There are two problems with this approach. First, several studies demonstrate little or no inflammation is actually present in tendons exposed to overuse [83, 96, 163]. Second, traditional treatment modalities aimed at modulating inflammation have had limited success in treating chronic, painful conditions arising from overuse of tendons. More recently, the term tendinopathy has been advocated to describe the variety of painful conditions that develop in and around tendons in response to overuse. Histopathologic changes associated with tendinopathy include degeneration and disorganization of collagen fibers, increased cellularity, and minimal inflammation [83, 163]. Macroscopic changes include tendon thickening, loss of mechanical properties, and pain [163]. Recent work demonstrates several changes occur in response to overuse including the production of matrix metalloproteinases (MMPs), tendon cell apoptosis, chondroid metaplasia of the tendon, and expression of protective factors such as insulin-like growth factor 1 (IGF-1) and nitric oxide synthetase (NOS) [10, 76, 93, 99, 154, 155, 174, 199]. Although many of these biochemical changes are pathologic and result in tendon degeneration, others appear beneficial or protective. Tendinopathy appears to result from an imbalance between the protective/regenerative changes and the pathologic responses that result from tendon overuse. The net result is tendon degeneration, weakness, tearing, and pain.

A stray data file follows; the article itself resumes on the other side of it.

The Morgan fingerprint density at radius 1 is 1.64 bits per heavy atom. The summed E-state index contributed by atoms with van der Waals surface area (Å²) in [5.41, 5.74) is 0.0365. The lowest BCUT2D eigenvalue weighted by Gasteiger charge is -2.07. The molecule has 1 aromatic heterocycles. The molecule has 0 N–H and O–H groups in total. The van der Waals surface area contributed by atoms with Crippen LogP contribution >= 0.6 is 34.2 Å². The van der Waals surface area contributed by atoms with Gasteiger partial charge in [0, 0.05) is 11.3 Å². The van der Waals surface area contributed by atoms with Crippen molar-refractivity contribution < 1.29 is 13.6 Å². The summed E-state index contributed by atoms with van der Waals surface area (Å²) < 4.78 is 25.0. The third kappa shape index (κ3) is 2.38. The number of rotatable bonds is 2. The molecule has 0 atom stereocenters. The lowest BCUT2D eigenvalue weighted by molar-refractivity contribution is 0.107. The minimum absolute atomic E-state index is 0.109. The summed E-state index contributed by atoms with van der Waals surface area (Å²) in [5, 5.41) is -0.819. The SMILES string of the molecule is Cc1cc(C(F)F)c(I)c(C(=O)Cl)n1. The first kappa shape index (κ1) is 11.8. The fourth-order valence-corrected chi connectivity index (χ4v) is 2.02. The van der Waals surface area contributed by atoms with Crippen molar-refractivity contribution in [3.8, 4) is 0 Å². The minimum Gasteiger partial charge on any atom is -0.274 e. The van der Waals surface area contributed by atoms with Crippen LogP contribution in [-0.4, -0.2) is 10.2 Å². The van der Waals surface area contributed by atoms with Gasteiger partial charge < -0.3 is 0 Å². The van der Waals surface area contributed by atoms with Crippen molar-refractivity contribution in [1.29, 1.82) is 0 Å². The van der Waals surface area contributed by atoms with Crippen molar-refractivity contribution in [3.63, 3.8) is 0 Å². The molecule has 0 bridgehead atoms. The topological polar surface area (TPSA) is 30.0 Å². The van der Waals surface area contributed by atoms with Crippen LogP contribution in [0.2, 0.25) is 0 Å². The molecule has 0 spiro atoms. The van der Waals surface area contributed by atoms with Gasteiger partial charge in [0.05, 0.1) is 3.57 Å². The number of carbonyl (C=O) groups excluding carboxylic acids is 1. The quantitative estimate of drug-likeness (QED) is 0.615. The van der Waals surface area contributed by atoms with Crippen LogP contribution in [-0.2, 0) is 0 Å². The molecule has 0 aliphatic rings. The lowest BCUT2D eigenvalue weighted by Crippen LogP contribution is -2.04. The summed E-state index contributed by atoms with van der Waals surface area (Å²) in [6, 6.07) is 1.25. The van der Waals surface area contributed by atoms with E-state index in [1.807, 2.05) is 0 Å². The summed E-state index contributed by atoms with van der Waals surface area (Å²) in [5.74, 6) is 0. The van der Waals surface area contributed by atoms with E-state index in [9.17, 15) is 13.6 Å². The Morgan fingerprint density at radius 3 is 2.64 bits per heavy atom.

So for practitioners in the know, it seems the once-frequent diagnosis of "tendinitis" has gone down quite a bit - because inflammation may or may not be present, and when it is, may or may not be the main cause of pain. Also, there is an "imbalance" of protective/regenerative responses to overuse and pathological (diseease) responses. This is Mike's "messed up connective tissue."

Hence we circle back to the term tendinopathy to cover this not unusually mixed condition of perhaps some inflammation but in particular, "degeneration, weakness, tearing, and pain" Hence both osis (tears) and itis (inflammation) may neither be particularly pathologically accurate or diagnostically helpful. And so, tendinopathy is the new and more robust term for these conditions.

With that note in mind, let me also add that the following discussion is not meant to be a prescription of any course of action. Get yourself checked with your doctor before starting anything. In my own case i have been disappointed by the fact that the thing that has actually helped the most immediately has been taking NSAIDS - some inflammation, or -itis maybe?